I grew up with Wailuku Hongwanji as a big part of my daily life. Japanese school, attended church service every Sunday, Girl Scouts and participated in every church conference and organization. Today, thanks to Gwen Hiraga, I'm back as I joined the Women's Buddhist Association. Gwen is the newly elected President. These ladies are part of the hard core soul of our church. I'm grateful to "be apart" again!
16th @smalltownbigart mural at @stephohigashi and @leeohigashi building! Check out Main Street. The celebration was a glorious day for Wailuku Small Town mega rainmaker Steph! All the many ancestors were smiling and shining for the years she gave to our hometown! Wsiluku is an Art District and this 16th mural adding to its small town charm. Perfect! Thank you @ekwademaui for all you do for Wailuku!
Paia municipal parking lot. Monday morning @councilmember_tasha_kama and I went on a site visit with Maui County Police Department homeless outreach program. Very inspiring and I want to commend Sergeant Jan Pontinella and Lieutenant Joy Medeiros who saw the need and created these weekly community outreach. Different organizations provide services. There is a medical doctor who volunteers her time. Dr. Garcia, over a year, every Monday morning. Department of Education who have touched 300 homeless youth. Social worker, eye exam, menstrual supplies, gently used clothes, food, P&J sandwiches, free hair cut, slippers, toothbrushes and more. Bravo! Motto - You matter!
Giving time, caring about the future and speaking up! Water, bike tours, axis deer, charter amendment that excludes upcountry residents from having a second seat on the Maui Planning Commission because our land does not touch the sea. REALLY? (But they even let me be the meeting secretary. ) Love my community. @kulacommunityassociation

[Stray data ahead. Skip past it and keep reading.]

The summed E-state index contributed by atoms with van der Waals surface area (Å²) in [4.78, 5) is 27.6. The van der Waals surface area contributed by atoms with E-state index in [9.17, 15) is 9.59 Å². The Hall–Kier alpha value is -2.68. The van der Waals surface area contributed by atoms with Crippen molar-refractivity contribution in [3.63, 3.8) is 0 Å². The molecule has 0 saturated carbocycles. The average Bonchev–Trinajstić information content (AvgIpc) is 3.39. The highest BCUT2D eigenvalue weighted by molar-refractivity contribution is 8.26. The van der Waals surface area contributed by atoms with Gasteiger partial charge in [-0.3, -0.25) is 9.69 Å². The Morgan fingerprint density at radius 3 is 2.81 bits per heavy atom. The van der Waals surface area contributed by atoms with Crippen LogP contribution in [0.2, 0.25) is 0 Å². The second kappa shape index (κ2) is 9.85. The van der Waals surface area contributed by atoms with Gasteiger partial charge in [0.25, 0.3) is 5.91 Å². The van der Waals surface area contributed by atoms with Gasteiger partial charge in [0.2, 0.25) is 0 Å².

Councilmember Sugimura Expresses Support for Mayor Victorino’s Proposed Micro Grants Program for Axis Deer Mitigation
Councilmember Yuki Lei Sugimura expressed her support for a proposed Fiscal Year 2022 Budget Amendment from Mayor Michael Victorino that would create a micro-grants program for axis deer mitigation.
The proposed budget amendment is scheduled to be heard by the Maui County Council this Friday, February 18th, and is agendized as Bill 46 (2022).
“Through the work of the Maui Axis Deer Task Force and our many partners, we continue to see the immense damage caused by an overpopulation of axis deer. While the Task Force continues to work on long-term solutions, a microgrant program will provide much needed relief to our farmers, ranchers, and others right away,” shared Sugimura.
On Tuesday, February 15th, the Task Force received updates on various work being done to address the increasing axis deer population and related negative impacts. Preliminary data from a recently completed Axis Deer Assessment for the area from Ulupalakua to Paia was included in these updates. The assessment estimates that there are 46,743 axis deer within this area spanning 147,483 acres.
“As we continue to gather data, our short and long-term actions can be better focused and efficient,” added Sugimura. “A microgrant program will not only provide relief for those affected, but it will also help us gather more information through the grant reporting process.”
The public has several options to provide testimony on Bill 46 (2022). Individuals may submit written testimony to email@example.com, or they may provide oral testimony by joining the online meeting link at https://maui.bluejeans.com/295235670. The February 18th Council meeting is scheduled to begin at 9 a.m.
Sugimura holds the Maui County Council seat for the Upcountry residency area.